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Season 10, Episode 09 Flying Fish

S10 E09

Sep 13, 1999
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Flying Fish Sep 13, 1999 Catalina has been famous for many things over the years, Glass Bottom Boats, Buffalo and the Casino to name a few. But one of the strangest and most popular attractions has been the Flying Fish Boat Trip which has been transporting visitors on nighttime journeys to watch Catalina's flying fish since the turn of the century.In 1924 William Wrigley decided to build a boat just for Flying Fish Tours. The Blanche W. is a 64-foot long open-deck wooden boat named after Wrigley's granddaughter Blanche. The boat is still outfitted with its original pew-style mahogany benches, which seats 98 passengers. The boat cruises the islands coastline at night, attracting flying fish with two 40-million candle-power W.W.I spotlights. The spectacle of the fish leaping out of the water has been compared to giant silver dragonflies soaring over the ocean.Huell travels back to Catalina for a very special 75th anniversary cruise. William Wrigley's granddaughter Blanche (for whom the boat was named) comes back to the island and shares some wonderful stories with Huell. We'll even take a close up look at a flying fish and enjoy a wonderful night on the sea.

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Season 10, Episode 10 Lompoc Mural

S10 E10

Oct 11, 1999
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Lompoc Mural Oct 11, 1999 Imagine driving through Lompoc in the early 1940's and coming across a huge 12 acre American flag made up of red, white and blue flowers. That's just what people saw every spring for several years and it was a remarkable sight.In 1942 the good folks at Bodger Seeds in Lompoc decided they could do something really spectacular to support the war effort. A 12 acre flower flag was their way of saying thanks to all the Americans who were fighting the good fight. The company planted "flags" in 1942, '43, '45 and 1952.In a fitting tribute to an obscure piece of California history, the town of Lompoc decided the flower flag was a wonderful image for their annual Mural-in-a-Day event as part of the Old Town Faire. The mural was painted by 15 talented artist and is truly beautiful. Huell met some folks from Bodger Seed and even someone who helped plant the "flag" in 1952.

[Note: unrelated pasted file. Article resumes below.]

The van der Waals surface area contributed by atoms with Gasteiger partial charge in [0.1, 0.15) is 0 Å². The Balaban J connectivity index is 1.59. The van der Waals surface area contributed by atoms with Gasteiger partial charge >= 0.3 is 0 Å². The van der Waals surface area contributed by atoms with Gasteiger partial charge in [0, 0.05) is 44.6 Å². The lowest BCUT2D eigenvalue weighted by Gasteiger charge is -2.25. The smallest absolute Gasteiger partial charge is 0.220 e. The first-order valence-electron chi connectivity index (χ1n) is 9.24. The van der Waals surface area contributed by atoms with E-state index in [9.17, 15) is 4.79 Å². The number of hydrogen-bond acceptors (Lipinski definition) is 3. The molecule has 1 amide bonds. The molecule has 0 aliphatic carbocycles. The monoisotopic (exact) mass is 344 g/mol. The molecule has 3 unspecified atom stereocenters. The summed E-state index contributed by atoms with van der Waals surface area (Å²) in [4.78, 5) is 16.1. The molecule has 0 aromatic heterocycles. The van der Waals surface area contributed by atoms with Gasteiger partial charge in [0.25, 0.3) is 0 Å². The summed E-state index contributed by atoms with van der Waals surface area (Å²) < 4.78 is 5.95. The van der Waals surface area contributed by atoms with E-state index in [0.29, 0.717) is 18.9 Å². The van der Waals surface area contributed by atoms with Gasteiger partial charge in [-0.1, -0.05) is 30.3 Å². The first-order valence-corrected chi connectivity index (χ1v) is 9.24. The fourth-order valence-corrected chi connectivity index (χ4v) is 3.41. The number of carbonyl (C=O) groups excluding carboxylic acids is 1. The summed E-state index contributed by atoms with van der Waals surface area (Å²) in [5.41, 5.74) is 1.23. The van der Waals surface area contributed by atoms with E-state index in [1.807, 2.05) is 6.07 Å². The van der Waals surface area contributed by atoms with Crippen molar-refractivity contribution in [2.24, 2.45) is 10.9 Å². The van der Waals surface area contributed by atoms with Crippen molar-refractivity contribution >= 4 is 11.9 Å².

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Season 10, Episode 11 Devils Postpile

S10 E11

Nov 8, 1999
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Devils Postpile Nov 8, 1999 Surreal, awesome, unbelievable, weird? These are just some of the words that come out of your mouth when you view the Devils Postpile. Located in the Eastern Sierras, this formation is one of nature's true masterpieces.Towering 60 feet over the San Joaquin River the postpile looks like a huge cathedral pipe organ built entirely of stone. The postpile is actually composed of thousands of columns of fine-grained, black-colored basalt. 100,000 years ago cooling molten rock contracted, creating perfect cracks. As gravity pulled on the face it created thousands of columns and the postpile was born. Join Huell as he tours this fine example of nature's "California's Gold."

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Season 10, Episode 12 Abalone

S10 E12

Jan 8, 1999
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Abalone Jan 8, 1999 They were once a mainstay on menus throughout California. You could go to the beach at low tide and pluck them from the rocks. Kids would have parties on the beach and roast them by the dozen. They have gone from a California tradition to near extinction. In this episode of California's Gold, we'll take a close look at the history of Abalone in California.The Native Americans who once lived up and down the coast of California were the original abalone eaters. Not only did they use the flesh for food; they used the mother of pearl shells for their crafts. Huell visits a very early midden pile in Pt. Lobos State Reserve and learns about its history.The Japanese were the firsts to harvest abalone commercially in California and were diving for them as early as the turn of the century. Huell visits the site of one of the early Japanese abalone canneries. As a special treat, we go into Monterey Bay to watch as one of the original divers go for a dive in an authentic 1930's suit.We couldn't do a show about abalone without a taste, so Huell joins a group of school kids as they pound, cook and eat a little piece of California's Gold.